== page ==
Good call Eduardo, you keep sayin' it like it is..............
2 Shed-time (#) Dec 14th, 2012 - 08:43 am Report abuse
If, by trading with criminals, one chooses to live by the sword, then one typically will find one is going to die by the same sword.

That's generally how life works.
3 ElaineB (#) Dec 14th, 2012 - 08:53 am Report abuse
On the positive side, it is true Chile has followed a good and steady path towards sound economic prosperity. They still have a way to go and have to deal with difficult neighbours but they really do have a bright future.
4 Shed-time (#) Dec 14th, 2012 - 09:06 am Report abuse
@3 Sure. Paraguay would do well to follow suit. As would Uruguay, and Brazil.

Mercosur is just another vehicle for argentinians to manipulate the good intentions of other people, into something quite evil that suits their purpose.
5 ElaineB (#) Dec 14th, 2012 - 09:28 am Report abuse
I think the idea of Mercosur was probably a good one but it has never really achieved what it was designed to do. Some members want the power afforded to a trading block without accepting that it means playing by the rules of that block. It probably is just not suited to the style of government evident in some South American countries.
6 travellingscotsman (#) Dec 14th, 2012 - 09:41 am Report abuse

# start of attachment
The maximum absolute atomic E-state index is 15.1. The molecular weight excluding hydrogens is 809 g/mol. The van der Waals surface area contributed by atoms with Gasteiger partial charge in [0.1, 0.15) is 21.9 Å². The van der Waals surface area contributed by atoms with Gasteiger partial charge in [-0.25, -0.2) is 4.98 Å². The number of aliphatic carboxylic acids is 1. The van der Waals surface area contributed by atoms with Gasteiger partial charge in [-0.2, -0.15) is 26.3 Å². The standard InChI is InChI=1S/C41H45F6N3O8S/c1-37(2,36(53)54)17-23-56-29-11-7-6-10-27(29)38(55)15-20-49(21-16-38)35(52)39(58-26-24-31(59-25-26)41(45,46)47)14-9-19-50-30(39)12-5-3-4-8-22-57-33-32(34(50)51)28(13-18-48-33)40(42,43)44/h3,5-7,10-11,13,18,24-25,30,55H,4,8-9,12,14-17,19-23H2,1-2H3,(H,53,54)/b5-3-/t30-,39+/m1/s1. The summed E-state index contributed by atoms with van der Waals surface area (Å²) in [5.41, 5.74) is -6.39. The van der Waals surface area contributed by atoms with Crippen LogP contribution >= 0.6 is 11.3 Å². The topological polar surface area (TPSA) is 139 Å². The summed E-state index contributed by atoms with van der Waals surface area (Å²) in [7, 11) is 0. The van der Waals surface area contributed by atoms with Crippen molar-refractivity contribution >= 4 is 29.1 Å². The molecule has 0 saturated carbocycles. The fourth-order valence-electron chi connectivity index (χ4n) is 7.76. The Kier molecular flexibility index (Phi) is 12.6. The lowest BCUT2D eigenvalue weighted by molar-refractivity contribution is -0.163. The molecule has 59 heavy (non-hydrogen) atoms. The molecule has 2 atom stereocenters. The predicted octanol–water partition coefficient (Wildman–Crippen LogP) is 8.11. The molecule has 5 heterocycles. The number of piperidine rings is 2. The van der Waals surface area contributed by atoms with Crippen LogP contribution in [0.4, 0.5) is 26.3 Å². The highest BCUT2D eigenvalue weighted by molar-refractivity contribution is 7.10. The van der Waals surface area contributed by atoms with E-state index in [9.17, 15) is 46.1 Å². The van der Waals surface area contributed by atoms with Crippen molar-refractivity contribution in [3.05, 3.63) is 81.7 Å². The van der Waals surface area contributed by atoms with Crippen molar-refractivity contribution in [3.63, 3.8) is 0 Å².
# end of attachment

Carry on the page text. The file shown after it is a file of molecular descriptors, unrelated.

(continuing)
what incredibly wise words. I never would have expected this from a unionist
7 Shed-time (#) Dec 14th, 2012 - 12:08 pm Report abuse
@6 I hope you're not talking about me! because I cannot wait for Salmondland to leave the union after your king put them into it because he'd bankrupted his nation .... again. I'm pig sick of this nonsense stereotype of Scots being good with money, which is just utter pants. You can take your 'great political leadership' with you too, so that's Tony Blair, Gordon Brown, Alistair Darling, Alistair Campbell, et cetera. The best part is of course, that when Scotland is dumped from the EU, we won't have to employ scottish citizens, because EU citizens will take precedence.

That'll give you all something to moan about.
8 JuanGabriel (#) Dec 14th, 2012 - 12:18 pm Report abuse
@7 I think he was referring to the fact that the guy the original article is about is a trade unionist...
9 briton (#) Dec 14th, 2012 - 12:36 pm Report abuse
They say,
If you cut out the rot early, you can save your self and others,

So why leave the CFK rot in there,
Cut it out and survive,
Leave it in and it will destroy you.

.
10 Shed-time (#) Dec 14th, 2012 - 12:54 pm Report abuse